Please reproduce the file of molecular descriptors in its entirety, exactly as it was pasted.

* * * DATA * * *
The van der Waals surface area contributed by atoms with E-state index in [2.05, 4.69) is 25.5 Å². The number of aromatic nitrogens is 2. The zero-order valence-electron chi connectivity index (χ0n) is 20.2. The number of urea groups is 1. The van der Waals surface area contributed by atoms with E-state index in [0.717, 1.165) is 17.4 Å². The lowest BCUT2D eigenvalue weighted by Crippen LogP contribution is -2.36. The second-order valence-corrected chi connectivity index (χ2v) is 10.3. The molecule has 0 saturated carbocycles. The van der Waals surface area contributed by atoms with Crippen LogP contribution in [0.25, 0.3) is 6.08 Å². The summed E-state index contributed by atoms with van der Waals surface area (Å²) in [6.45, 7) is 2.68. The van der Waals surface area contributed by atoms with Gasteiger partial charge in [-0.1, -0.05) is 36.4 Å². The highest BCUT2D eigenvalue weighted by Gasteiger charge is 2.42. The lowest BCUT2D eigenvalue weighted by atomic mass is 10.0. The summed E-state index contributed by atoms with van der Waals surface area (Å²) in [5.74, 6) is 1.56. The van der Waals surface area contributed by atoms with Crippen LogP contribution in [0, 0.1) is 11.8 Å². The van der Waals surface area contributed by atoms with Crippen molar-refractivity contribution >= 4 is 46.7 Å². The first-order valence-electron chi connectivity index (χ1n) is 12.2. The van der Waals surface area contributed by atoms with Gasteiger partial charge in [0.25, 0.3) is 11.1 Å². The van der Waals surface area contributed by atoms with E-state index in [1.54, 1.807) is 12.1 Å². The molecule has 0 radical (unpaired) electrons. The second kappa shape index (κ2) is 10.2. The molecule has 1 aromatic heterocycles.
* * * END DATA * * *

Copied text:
The van der Waals surface area contributed by atoms with E-state index in [2.05, 4.69) is 25.5 Å². The number of aromatic nitrogens is 2. The zero-order valence-electron chi connectivity index (χ0n) is 20.2. The number of urea groups is 1. The van der Waals surface area contributed by atoms with E-state index in [0.717, 1.165) is 17.4 Å². The lowest BCUT2D eigenvalue weighted by Crippen LogP contribution is -2.36. The second-order valence-corrected chi connectivity index (χ2v) is 10.3. The molecule has 0 saturated carbocycles. The van der Waals surface area contributed by atoms with Crippen LogP contribution in [0.25, 0.3) is 6.08 Å². The summed E-state index contributed by atoms with van der Waals surface area (Å²) in [6.45, 7) is 2.68. The van der Waals surface area contributed by atoms with Gasteiger partial charge in [-0.1, -0.05) is 36.4 Å². The highest BCUT2D eigenvalue weighted by Gasteiger charge is 2.42. The lowest BCUT2D eigenvalue weighted by atomic mass is 10.0. The summed E-state index contributed by atoms with van der Waals surface area (Å²) in [5.74, 6) is 1.56. The van der Waals surface area contributed by atoms with Crippen LogP contribution in [0, 0.1) is 11.8 Å². The van der Waals surface area contributed by atoms with Crippen molar-refractivity contribution >= 4 is 46.7 Å². The first-order valence-electron chi connectivity index (χ1n) is 12.2. The van der Waals surface area contributed by atoms with Gasteiger partial charge in [0.25, 0.3) is 11.1 Å². The van der Waals surface area contributed by atoms with E-state index in [1.54, 1.807) is 12.1 Å². The molecule has 0 radical (unpaired) electrons. The second kappa shape index (κ2) is 10.2. The molecule has 1 aromatic heterocycles.